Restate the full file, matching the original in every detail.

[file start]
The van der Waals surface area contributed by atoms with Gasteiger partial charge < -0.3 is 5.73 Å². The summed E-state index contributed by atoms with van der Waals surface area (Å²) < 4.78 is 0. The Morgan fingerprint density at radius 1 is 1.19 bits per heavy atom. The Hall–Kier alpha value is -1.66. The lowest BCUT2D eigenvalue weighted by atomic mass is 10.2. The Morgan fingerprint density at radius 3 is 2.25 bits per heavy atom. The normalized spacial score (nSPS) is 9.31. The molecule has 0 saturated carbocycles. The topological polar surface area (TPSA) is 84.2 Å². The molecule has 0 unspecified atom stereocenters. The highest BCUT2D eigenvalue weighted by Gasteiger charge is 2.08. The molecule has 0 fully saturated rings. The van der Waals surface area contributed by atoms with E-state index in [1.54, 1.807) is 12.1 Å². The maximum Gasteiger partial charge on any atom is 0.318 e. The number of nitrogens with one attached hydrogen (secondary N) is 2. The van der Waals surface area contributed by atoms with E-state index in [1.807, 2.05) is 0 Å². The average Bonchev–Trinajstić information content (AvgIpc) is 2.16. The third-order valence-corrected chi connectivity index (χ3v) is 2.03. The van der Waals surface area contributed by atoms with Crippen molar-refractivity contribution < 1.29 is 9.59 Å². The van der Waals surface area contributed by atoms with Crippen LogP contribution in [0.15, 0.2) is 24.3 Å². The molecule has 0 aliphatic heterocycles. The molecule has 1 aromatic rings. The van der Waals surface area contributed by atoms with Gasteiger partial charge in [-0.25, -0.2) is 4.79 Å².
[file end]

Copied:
The van der Waals surface area contributed by atoms with Gasteiger partial charge < -0.3 is 5.73 Å². The summed E-state index contributed by atoms with van der Waals surface area (Å²) < 4.78 is 0. The Morgan fingerprint density at radius 1 is 1.19 bits per heavy atom. The Hall–Kier alpha value is -1.66. The lowest BCUT2D eigenvalue weighted by atomic mass is 10.2. The Morgan fingerprint density at radius 3 is 2.25 bits per heavy atom. The normalized spacial score (nSPS) is 9.31. The molecule has 0 saturated carbocycles. The topological polar surface area (TPSA) is 84.2 Å². The molecule has 0 unspecified atom stereocenters. The highest BCUT2D eigenvalue weighted by Gasteiger charge is 2.08. The molecule has 0 fully saturated rings. The van der Waals surface area contributed by atoms with E-state index in [1.54, 1.807) is 12.1 Å². The maximum Gasteiger partial charge on any atom is 0.318 e. The number of nitrogens with one attached hydrogen (secondary N) is 2. The van der Waals surface area contributed by atoms with E-state index in [1.807, 2.05) is 0 Å². The average Bonchev–Trinajstić information content (AvgIpc) is 2.16. The third-order valence-corrected chi connectivity index (χ3v) is 2.03. The van der Waals surface area contributed by atoms with Crippen molar-refractivity contribution < 1.29 is 9.59 Å². The van der Waals surface area contributed by atoms with Crippen LogP contribution in [0.15, 0.2) is 24.3 Å². The molecule has 0 aliphatic heterocycles. The molecule has 1 aromatic rings. The van der Waals surface area contributed by atoms with Gasteiger partial charge in [-0.25, -0.2) is 4.79 Å².